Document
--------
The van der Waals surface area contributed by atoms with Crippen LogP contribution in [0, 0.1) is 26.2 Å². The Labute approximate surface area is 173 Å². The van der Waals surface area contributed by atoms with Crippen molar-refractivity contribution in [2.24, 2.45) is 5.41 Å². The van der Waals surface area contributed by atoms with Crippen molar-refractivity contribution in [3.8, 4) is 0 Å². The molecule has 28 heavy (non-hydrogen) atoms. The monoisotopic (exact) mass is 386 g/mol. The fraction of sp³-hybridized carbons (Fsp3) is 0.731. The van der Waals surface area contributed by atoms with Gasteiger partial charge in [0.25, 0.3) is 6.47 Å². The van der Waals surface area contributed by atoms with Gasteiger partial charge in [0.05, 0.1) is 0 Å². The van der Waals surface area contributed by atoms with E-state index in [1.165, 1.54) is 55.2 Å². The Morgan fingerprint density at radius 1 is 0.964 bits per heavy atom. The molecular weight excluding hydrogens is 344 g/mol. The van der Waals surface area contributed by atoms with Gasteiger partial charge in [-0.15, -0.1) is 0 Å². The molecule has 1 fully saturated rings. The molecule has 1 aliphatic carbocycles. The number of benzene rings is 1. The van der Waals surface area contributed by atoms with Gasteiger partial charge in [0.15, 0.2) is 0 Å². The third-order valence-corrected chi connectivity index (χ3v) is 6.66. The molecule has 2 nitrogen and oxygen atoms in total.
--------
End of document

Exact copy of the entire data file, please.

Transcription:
The van der Waals surface area contributed by atoms with Crippen LogP contribution in [0, 0.1) is 26.2 Å². The Labute approximate surface area is 173 Å². The van der Waals surface area contributed by atoms with Crippen molar-refractivity contribution in [2.24, 2.45) is 5.41 Å². The van der Waals surface area contributed by atoms with Crippen molar-refractivity contribution in [3.8, 4) is 0 Å². The molecule has 28 heavy (non-hydrogen) atoms. The monoisotopic (exact) mass is 386 g/mol. The fraction of sp³-hybridized carbons (Fsp3) is 0.731. The van der Waals surface area contributed by atoms with Gasteiger partial charge in [0.25, 0.3) is 6.47 Å². The van der Waals surface area contributed by atoms with Gasteiger partial charge in [0.05, 0.1) is 0 Å². The van der Waals surface area contributed by atoms with E-state index in [1.165, 1.54) is 55.2 Å². The Morgan fingerprint density at radius 1 is 0.964 bits per heavy atom. The molecular weight excluding hydrogens is 344 g/mol. The van der Waals surface area contributed by atoms with Gasteiger partial charge in [-0.15, -0.1) is 0 Å². The molecule has 1 fully saturated rings. The molecule has 1 aliphatic carbocycles. The number of benzene rings is 1. The van der Waals surface area contributed by atoms with Gasteiger partial charge in [0.15, 0.2) is 0 Å². The third-order valence-corrected chi connectivity index (χ3v) is 6.66. The molecule has 2 nitrogen and oxygen atoms in total.